The present invention claims priority under 35 USC 119 based on Japanese patent application No. 2004-069608, filed on Mar. 11, 2004. The subject matter of the referenced priority document is incorporated by reference herein.

BACKGROUND OF THE INVENTION

1. Field of the Invention

The present invention relates to a snowmobile, and more particularly to an arrangement of components within a snowmobile, in which the layout of selected accessory devices for an internal combustion engine mounted on the snowmobile is improved.

2. Description of the Background Art

There are some examples of known snowmobiles in which the snowmobile has an internal combustion engine with compactly arranged accessory devices, to accommodate limited available interior space in the snowmobile body. These arrangement considerations are especially relevant in a small-sized snowmobile. An example of a small snowmobile having such a structure is disclosed in Japanese Laid-Open Patent No. 2002-266653 (pp. 4–5, FIG. 2), in which an internal combustion engine is installed within a limited space in the vehicle body to ensure an advantage in the mounting space. The snowmobile disclosed in Japanese Laid-Open Patent No. 2002-266653 has a shaft layout structure such that a crankshaft, as well as a traveling power output shaft and a pump drive shaft (auxiliary device shaft), are arranged parallel with one another in the vehicular transverse direction. As such, the shafts form a triangular shape when viewed from the side of the vehicle body. To achieve this configuration, the pump drive shaft is disposed below the power output shaft, and the crankshaft is disposed at an intermediate position between the power output shaft and the pump drive shaft, and on a rear side of the engine. According to this shaft layout structure, accessory devices to be arranged around the internal combustion engine are arranged compactly on both front and rear sides of the engine.

According to a snowmobile 060 of the invention disclosed in Japanese Laid-Open Patent No. 2002-266653, which is illustrated in FIGS. 13 and 14 of the present drawings for comparative purposes, there is used a power output shaft 02. The power output shaft 02 is connected through the engagement of gears to a crankshaft 01 of an internal combustion engine 0E mounted on the snowmobile 060, and rotation of the power output shaft 02 is transmitted to an endless track belt 065 through a V belt type automatic transmission 066, whereby the snowmobile is driven for travel.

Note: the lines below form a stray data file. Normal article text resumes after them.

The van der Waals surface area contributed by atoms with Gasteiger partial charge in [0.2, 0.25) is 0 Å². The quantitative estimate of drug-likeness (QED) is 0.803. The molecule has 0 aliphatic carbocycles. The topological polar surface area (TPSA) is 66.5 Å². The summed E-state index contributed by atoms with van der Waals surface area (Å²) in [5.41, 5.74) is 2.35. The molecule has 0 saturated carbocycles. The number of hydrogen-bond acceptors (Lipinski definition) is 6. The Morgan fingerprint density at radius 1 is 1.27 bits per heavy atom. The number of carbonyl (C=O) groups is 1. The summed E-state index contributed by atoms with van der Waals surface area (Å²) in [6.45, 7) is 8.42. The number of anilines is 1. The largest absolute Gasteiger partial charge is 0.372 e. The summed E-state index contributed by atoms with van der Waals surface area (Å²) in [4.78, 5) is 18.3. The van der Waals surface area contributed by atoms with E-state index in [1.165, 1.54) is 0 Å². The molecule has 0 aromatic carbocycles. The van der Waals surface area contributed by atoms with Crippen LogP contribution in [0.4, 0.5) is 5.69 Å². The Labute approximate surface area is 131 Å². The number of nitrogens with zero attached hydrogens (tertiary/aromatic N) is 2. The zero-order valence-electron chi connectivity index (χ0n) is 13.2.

In the internal combustion engine OE mounted on the snowmobile 060 of this prior art reference, the crankshaft 01, the power output shaft 02 for driving the snowmobile 060, and a pump drive shaft 03 as an auxiliary device shaft, are arranged so as to be parallel with one another in the transverse direction of the snowmobile 060 and so as to mutually form a triangle when viewed from the side of the vehicle body.

More particularly, a pump drive shaft 03, for activating a cooling pump and an oil pump, is disposed below the power output shaft 02. The crankshaft 01 is disposed at an intermediate position between and behind the power output shaft 02 and the pump drive shaft 03. As a result, various accessory devices to be arranged around the engine OE are disposed compactly, especially on both front and rear sides of the engine OE.

The compact layout structure of various accessory devices around the engine OE in the invention disclosed in Japanese Laid-Open Patent No. 2002-266653 leads to a reduction in size of the internal combustion engine OE. Such a small-sized internal combustion engine OE in the small-sized snowmobile 060 not only facilitates the installation thereof, but also provides an advantageous structure in point of space.